The Soga Brothers Cutting Down Ten [Retainers of Kudo Suketsune] (Soga jūban kiri no zu)

Creation date
color woodblock print
Mark Descriptions
Artist's signature: Kōchōrō Kunisada ga Artist's seal (partially unread): _____ Goto _____ Publisher's mark: Yamaguchi-ya Tōbei (Kinkōdō) Censor's seal: circular kiwame
9 15/16 x 14 11/16 in. (image)
Credit line
Gift in memory of Charles C. Kryter
Accession number
Not Currently On View


These prints (see also 16.1168) depict a scene from an incident that has been more frequently dramatized in Japan than any other. In 1175 Kudō Suketsune arranged the murder of his cousin Sukemichi over a land dispute. Sukemichi’s two infant sons, Jūrō (Sukenari) and Gorō (Tokimune), grew up harboring the desire to avenge their father’s death. Eighteen years later they did so. The shogun, Minamoto Yoritomo, invited Kudō to a grand hunting excursion. Grabbing the opportunity, the two brothers slipped undetected into Kudō’s tent. They woke Kudō, announced themselves, and then dispatched him as he reached for his sword. In the ensuing fight with Kudō’s retainers, Jūrō was killed and Gorō was taken alive. Although Kudō was a favorite of the shogun, Yoritomo admired the brothers’ courageous spirit and determination and wanted to pardon Gorō. But Kudō’s son protested, and Gorō was executed. In executing these two prints, the printer altered the palettes to suggest different lighting effects.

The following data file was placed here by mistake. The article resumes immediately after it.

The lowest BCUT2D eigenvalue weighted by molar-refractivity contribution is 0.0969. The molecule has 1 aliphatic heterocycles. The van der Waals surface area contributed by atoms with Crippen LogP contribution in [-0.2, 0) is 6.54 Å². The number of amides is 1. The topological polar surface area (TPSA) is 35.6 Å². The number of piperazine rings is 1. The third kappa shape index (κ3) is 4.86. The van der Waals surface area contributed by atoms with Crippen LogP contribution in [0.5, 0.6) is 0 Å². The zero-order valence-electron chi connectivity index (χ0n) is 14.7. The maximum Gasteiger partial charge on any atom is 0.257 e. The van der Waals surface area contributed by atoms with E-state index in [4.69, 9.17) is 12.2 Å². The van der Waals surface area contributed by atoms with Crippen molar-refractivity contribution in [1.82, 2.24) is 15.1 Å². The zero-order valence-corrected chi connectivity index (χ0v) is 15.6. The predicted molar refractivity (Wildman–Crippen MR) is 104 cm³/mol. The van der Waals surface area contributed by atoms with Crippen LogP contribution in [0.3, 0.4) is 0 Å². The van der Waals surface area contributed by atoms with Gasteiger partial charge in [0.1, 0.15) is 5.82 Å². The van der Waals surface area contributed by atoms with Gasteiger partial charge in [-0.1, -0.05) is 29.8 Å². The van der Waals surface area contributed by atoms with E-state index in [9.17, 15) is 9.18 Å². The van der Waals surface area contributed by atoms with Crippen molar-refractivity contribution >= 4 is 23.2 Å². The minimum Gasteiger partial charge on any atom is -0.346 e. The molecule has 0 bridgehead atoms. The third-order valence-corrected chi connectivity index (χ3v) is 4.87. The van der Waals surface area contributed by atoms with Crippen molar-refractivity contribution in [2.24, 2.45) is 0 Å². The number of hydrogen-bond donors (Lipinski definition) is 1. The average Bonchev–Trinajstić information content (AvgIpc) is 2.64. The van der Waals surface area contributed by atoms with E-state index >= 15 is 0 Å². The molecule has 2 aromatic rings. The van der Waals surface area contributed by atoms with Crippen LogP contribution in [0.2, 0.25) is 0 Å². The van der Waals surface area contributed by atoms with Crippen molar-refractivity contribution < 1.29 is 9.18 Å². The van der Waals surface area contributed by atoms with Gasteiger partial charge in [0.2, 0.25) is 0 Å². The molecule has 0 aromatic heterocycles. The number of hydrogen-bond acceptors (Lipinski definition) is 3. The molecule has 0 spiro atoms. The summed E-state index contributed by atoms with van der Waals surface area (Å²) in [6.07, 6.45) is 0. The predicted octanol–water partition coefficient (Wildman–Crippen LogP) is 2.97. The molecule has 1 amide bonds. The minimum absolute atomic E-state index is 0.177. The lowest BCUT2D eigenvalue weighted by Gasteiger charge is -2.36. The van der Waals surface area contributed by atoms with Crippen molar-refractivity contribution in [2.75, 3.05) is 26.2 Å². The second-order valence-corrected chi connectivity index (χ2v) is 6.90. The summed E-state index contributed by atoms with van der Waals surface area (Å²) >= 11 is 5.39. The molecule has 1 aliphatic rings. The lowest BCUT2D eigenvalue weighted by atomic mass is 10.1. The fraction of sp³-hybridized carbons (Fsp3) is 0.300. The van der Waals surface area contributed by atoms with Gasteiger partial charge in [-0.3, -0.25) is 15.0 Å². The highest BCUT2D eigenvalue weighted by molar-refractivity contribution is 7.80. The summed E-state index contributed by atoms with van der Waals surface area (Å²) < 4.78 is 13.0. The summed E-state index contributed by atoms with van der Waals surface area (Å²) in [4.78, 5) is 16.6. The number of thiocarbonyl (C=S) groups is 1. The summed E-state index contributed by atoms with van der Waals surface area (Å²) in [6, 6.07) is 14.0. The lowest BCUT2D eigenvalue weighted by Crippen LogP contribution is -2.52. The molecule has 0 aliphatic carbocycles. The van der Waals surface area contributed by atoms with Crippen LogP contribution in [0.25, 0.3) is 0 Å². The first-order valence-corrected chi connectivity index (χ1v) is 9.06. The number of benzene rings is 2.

Given to the John Herron Art Institute, now the Indianapolis Museum of Art, in 1945.
Reproduction of these images, including downloading, is prohibited without written authorization from VAGA.

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